Nikola Tesla or Marie Curie were not the first to demonstrate that chemistry and physics are better than magic. They researched the basics of what we see, hear and sometimes feel. We tell the story of natural Phänomena, fascinating materials and the amazing services they provide in the fields of medicine, electronics and energy production.

Enchanting chemistry and physics

The emotional dimension of music and acoustics, combined with fundamental mathematical and physical principles, open up a world full of auditory experiences, resonance and sound Phänomena.

Innovative materials have unexpected properties that can be a sustainable answer to our scarce resources.

Only when we look at the molecular level do the properties and fascinating structures of these materials reveal themselves to us, which is why Phänomena shows the complex interactions of this level. 

Phänomena creates magical moments

There are various surprising materials with the most unlikely properties and discovery stories. Many of these materials and technologies are inspired by nature and made usable through human innovation. Materials made from identical elementary building blocks can have different properties, caused by the slightest modifications.

Materials sciences – the secret superheroes

Your voice is individual and many-layered: from high and low tones to different timbres and range. Phänomena explains physical basics and takes visitors into their inner world with virtual sound-scapes. Above all, we show that really every person can sing, and also what is triggered by the absence of noise.

A world of voices

Take a look at the challenges that our society faces with the widespread use of artificial intelli-gence. Where do you encounter AI in everyday life? What influence does AI have on art, education, industry and research?

Meeting artificial intelligence

There are great synergy potentials between humans and machines. Because machines relieve us of dangerous and repetitive work, new resource potential is released.

Humans and AI have an interactive relationship and learn with and from each other.

Cooperative robots substitute for impaired functions of the human body.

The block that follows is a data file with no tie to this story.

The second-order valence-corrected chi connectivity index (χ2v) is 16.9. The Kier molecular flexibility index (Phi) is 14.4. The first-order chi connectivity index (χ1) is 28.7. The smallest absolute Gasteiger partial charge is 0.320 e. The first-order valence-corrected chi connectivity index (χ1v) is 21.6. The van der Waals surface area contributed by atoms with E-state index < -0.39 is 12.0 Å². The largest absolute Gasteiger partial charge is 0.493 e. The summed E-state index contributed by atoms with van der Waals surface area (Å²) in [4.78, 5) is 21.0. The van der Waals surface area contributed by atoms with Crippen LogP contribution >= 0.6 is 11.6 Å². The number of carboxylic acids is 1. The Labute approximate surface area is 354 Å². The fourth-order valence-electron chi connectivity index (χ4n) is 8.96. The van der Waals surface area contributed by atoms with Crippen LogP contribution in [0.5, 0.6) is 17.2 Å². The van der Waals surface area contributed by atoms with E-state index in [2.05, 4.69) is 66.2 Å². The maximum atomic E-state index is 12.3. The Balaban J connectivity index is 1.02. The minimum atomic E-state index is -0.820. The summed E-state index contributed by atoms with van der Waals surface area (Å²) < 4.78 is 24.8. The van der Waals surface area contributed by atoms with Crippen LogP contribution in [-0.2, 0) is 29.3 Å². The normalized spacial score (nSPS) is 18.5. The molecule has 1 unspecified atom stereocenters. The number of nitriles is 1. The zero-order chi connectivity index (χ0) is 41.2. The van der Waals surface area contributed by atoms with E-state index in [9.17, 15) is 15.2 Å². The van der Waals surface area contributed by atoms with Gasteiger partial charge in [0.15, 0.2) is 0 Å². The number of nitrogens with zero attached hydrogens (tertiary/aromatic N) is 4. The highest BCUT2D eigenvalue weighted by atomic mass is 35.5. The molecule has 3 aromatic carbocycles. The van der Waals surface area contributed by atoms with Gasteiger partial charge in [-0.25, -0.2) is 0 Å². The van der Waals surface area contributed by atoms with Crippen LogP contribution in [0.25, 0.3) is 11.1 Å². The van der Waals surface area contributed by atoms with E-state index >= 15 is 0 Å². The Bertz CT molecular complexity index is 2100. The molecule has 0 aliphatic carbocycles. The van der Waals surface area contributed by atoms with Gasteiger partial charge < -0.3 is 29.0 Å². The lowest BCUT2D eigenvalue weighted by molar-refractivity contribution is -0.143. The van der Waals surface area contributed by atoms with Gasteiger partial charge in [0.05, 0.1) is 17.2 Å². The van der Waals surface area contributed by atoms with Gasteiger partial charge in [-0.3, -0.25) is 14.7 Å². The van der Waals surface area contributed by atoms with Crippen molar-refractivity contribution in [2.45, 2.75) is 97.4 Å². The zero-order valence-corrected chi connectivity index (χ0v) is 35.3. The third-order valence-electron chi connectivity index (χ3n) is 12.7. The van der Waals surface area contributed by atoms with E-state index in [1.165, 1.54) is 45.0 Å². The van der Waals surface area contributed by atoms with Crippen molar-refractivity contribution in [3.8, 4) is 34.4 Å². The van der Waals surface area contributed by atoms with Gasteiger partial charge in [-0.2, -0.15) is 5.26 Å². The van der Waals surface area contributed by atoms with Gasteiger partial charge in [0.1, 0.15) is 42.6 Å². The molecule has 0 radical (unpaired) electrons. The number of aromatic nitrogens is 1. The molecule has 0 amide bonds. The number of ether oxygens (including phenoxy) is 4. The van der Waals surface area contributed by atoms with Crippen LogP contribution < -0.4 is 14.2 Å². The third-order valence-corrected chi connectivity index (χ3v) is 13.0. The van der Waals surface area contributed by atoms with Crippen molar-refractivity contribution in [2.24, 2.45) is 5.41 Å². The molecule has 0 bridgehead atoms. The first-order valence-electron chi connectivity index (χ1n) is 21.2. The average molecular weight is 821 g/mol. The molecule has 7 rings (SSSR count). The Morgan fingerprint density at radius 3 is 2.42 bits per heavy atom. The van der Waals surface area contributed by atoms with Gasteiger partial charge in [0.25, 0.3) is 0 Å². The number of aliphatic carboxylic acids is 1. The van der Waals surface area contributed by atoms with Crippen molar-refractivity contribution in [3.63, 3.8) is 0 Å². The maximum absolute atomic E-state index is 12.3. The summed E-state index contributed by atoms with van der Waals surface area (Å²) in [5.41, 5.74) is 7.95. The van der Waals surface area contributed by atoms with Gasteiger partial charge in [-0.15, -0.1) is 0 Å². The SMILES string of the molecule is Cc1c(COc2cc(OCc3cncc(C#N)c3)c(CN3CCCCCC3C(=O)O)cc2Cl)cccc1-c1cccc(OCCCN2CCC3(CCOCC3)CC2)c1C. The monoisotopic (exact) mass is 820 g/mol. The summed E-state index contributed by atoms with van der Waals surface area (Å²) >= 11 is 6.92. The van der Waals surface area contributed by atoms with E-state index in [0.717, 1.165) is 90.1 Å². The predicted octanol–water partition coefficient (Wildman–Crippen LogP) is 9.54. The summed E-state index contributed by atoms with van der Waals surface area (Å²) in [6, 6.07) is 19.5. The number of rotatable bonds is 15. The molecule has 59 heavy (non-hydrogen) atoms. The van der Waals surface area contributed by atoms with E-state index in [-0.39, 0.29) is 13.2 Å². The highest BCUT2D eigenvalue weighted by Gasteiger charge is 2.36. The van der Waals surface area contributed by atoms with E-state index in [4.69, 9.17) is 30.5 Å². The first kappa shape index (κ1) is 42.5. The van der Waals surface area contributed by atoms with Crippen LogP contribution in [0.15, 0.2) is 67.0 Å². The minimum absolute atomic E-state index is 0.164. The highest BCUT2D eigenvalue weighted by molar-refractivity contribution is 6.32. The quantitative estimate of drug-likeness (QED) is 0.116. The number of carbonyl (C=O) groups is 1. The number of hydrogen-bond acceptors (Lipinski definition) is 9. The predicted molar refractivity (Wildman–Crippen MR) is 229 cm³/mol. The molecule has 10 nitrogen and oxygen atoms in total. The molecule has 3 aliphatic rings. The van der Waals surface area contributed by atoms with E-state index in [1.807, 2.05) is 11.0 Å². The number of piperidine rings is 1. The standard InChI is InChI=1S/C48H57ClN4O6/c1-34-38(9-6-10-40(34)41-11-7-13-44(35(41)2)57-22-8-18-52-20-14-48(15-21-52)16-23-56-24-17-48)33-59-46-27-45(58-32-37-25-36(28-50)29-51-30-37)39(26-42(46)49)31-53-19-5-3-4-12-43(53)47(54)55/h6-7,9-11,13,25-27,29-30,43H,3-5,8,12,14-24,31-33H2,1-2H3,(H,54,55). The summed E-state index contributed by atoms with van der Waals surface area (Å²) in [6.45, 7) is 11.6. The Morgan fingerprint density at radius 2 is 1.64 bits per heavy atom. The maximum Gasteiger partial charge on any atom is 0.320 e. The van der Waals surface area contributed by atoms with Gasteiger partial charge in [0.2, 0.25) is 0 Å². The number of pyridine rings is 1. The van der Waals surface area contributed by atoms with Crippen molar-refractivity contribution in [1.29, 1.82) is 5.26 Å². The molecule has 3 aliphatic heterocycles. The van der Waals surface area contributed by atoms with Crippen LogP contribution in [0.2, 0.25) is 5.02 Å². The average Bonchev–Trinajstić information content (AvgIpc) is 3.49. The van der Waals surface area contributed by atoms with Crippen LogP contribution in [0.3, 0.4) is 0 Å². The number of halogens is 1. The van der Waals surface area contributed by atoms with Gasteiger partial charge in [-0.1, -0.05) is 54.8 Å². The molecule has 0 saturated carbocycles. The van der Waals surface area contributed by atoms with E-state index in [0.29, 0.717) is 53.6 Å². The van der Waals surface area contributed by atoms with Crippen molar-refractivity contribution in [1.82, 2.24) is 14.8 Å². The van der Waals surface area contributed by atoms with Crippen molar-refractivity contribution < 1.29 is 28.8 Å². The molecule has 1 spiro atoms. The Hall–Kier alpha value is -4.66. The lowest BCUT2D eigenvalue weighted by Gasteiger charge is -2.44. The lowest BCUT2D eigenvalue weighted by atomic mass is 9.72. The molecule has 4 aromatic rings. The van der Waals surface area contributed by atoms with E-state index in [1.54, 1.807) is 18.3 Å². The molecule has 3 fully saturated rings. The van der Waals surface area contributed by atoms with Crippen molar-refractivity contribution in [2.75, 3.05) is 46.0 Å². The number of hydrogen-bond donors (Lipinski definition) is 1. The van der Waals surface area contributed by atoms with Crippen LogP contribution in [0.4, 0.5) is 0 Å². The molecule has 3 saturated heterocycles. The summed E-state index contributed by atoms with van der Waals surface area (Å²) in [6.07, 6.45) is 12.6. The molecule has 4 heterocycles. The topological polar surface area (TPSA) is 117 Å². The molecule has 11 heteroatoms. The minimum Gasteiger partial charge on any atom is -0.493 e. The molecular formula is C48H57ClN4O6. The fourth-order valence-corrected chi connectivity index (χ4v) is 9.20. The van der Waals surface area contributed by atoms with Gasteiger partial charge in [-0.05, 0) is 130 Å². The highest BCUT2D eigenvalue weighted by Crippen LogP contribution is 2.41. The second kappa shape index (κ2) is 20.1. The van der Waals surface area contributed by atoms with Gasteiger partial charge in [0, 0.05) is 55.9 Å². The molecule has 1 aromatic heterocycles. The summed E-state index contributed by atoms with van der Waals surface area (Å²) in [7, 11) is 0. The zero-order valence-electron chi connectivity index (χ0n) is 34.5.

Robots and AI are modern research instruments; they expand our knowledge and provide new insights about people, nature and the environment.

Phänomena builds bridges

Robots and drones today take on various tasks that are difficult, dangerous, repetitive or literally unachievable for humans. The versatile use of robots for society and the environment allows people to reach new levels of efficiency, productivity and quality of life.

Robots complement us

AI research has made astonishing development leaps. This progress is sometimes met with concern and scepticism, precisely because AI processes are no longer transparent. However, AI creates new opportunities for cooperation with people – especially in innovative and creative areas.

Artificial intelligence gives access to new dimensions

Rising temperatures, melting glaciers, heavy rainfall, floods and debris flows: climate change is clearly teaching society that it has to cope with change. But Switzerland, a country of innovation, offers many possible approaches to achieving its climate goals.

Understanding the climate, experiencing the weather

Climate and weather are closely linked, but they are not the same thing.

The climate system consists of various subsystems that are closely linked to each other through material and energy flows, e.g. water or carbon cycles.

Human activities increase greenhouse gas emissions and thereby change these complex interactions.

Colours and materials influence the climate and are of great importance for modern infrastructure projects and environmental protection measures.

Phänomena creates understanding, without lecturing

What options do we have as a society when dealing with the climate change that is already taking place? Recyclable materials, resource-saving designs and innovative technologies to reduce CO2 emissions help us design a more sustainable society. 

Circular economy as an approach to climate change

Phänomena teaches visitors the basics of weather and lets them experience atmospheric events. In the updraft chimney we show the relationships between air temperature and air pressure, and the role played by well-known basic mechanisms such as thermals and convection.

Weather Phänomena and complex predictions

Take a look at your own role in the incredible vastness of the universe, and Switzerland’s role in international space exploration. Within the solar system our focus is on the sun itself, outside the solar system on exoplanets.

Discovering space

Exoplanet research provides important insights into Earth and answers in the search for life outside our solar system. 

There are fascinating conditions on other planets that can be experienced at Phänomena.

We show Phänomena on the sun and what it actually looks like, to promote understanding about stars and their importance for the basis of our existence.

Phänomena opens up new horizons

Satellite and material technologies have been decisively shaped by Swiss universities and companies. The two Swiss Nobel Prize winners Didier Queloz and Michel Mayor are pioneers in exoplanet research. Discover the benefits of their discoveries in space exploration for your everyday life.

Switzerland as a space nation

At Phänomena, different perspectives reveal new knowledge: There is an incredible diversity of life in a thimble of earth. We are nothing compared to the size of the solar system. But events on these different scales, such as the activities of the sun, have a significant influence on our lives.

The structure of our solar system